3. How does level 6 B water restrictions affect volunteers?  At the moment, Level 6B restrictions have been implemented in Cape Town meaning that ‘a daily limit of 50 litres or less per person whether at home, work, school or elsewhere’ is allowed. This has proven enough at the moment and all of our volunteers have been able to comply by these restrictions and still have a great experience in Cape Town.
  4. How long will the taps be shut off when “Day Zero” arrives?  Cape Town has a Mediterranean climate, which means it has winter rainfall. Cape Town experiences their winter rainfall in June, but it may come as early as April. The stringent water restrictions will last until there is enough rainfall to feed our water supply system.
  5. Is the whole of South Africa suffering from the drought, or only Cape Town? The drought is mostly isolated to Cape Town, but affects Cape Town’s surrounding areas where water is stored in dams. Nearby areas, including the Garden Route, are less affected by restrictions.
  6. Will volunteers have access to drinking water?  Yes of course. Cape Town suggests that you drink 2 litres of water per day and volunteers will definitely be able to have plenty of drinking water.
  7. Will volunteers be able to shower, bath or swim in a swimming pool?  Volunteers will be able to shower and take care of hygiene! Currently, restrictions imply that a 2 minute shower and daily hygiene can be maintained in the drought. However, bathing is discouraged. Some swimming pools have been converted into salt water pools.
  8. Will the hospitality industry, i.e. restaurants and bars, still be in operation?   Yes, most restaurants have put in precautions for ‘Day Zero’ and stick to the water restriction guidelines. Therefore, they are not affected by the drought thus far; and as long as they stick to the water restriction guidelines they will operate normally.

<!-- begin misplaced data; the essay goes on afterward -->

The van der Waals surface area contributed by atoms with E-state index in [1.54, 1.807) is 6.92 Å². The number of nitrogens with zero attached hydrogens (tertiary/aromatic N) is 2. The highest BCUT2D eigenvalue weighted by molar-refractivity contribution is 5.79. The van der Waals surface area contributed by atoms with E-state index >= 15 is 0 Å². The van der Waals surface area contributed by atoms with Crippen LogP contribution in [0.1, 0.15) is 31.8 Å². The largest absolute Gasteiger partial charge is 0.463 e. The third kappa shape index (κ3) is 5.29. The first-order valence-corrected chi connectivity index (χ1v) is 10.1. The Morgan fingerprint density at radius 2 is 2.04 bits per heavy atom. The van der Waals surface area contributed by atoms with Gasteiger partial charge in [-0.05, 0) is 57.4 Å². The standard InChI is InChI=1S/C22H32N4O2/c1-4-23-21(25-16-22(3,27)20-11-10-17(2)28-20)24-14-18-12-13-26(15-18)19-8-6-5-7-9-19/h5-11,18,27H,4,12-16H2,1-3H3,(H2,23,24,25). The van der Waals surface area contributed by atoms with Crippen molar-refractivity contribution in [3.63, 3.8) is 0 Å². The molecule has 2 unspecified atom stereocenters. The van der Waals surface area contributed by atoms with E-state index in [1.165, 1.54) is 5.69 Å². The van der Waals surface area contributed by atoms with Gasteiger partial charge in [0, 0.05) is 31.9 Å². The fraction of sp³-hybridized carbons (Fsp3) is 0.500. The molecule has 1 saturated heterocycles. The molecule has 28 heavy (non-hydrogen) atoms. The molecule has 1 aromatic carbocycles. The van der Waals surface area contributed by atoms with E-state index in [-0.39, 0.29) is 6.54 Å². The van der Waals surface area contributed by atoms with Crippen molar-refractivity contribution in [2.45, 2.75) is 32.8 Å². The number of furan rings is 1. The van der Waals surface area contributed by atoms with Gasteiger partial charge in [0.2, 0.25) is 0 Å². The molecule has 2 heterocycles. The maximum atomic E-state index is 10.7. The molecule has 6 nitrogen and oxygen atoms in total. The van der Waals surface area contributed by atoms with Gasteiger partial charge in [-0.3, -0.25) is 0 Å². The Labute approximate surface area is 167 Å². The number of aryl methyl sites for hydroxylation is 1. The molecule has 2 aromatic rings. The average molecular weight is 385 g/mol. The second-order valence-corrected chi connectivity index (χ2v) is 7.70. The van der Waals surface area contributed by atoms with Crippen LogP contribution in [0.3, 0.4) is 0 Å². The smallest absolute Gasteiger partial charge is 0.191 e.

9. Which tourism activities will be affected by the drought?  All major tourist attractions will be available for our volunteers to visit; but any fresh water-based activities may be impacted.
  10. Will I still have access to medical services after “Day Zero”?  Yes! All emergency services will be running in the event of ‘Day Zero’.
  11. Is it irresponsible for volunteers to come to Cape Town during the drought?  No, as long as volunteers are mindful about the drought in the city, Cape Town is not only open for them and welcomes them with open arms, but all of the communities we work with need them more than ever. If Day Zero were to come, some schools may close, meaning children can easily fall behind in their education. Volunteer support at our after-school program ensures these children can keep up with their education and have a safe space to learn.  During November to January (peak season), tourists only make up 1% of the population in the Western Cape, so volunteers joining won’t affect the water supply as long as they are mindful and stick to the regulations, and the impact they can make in the communities during this time is not only extremely helpful and impactful but very much needed.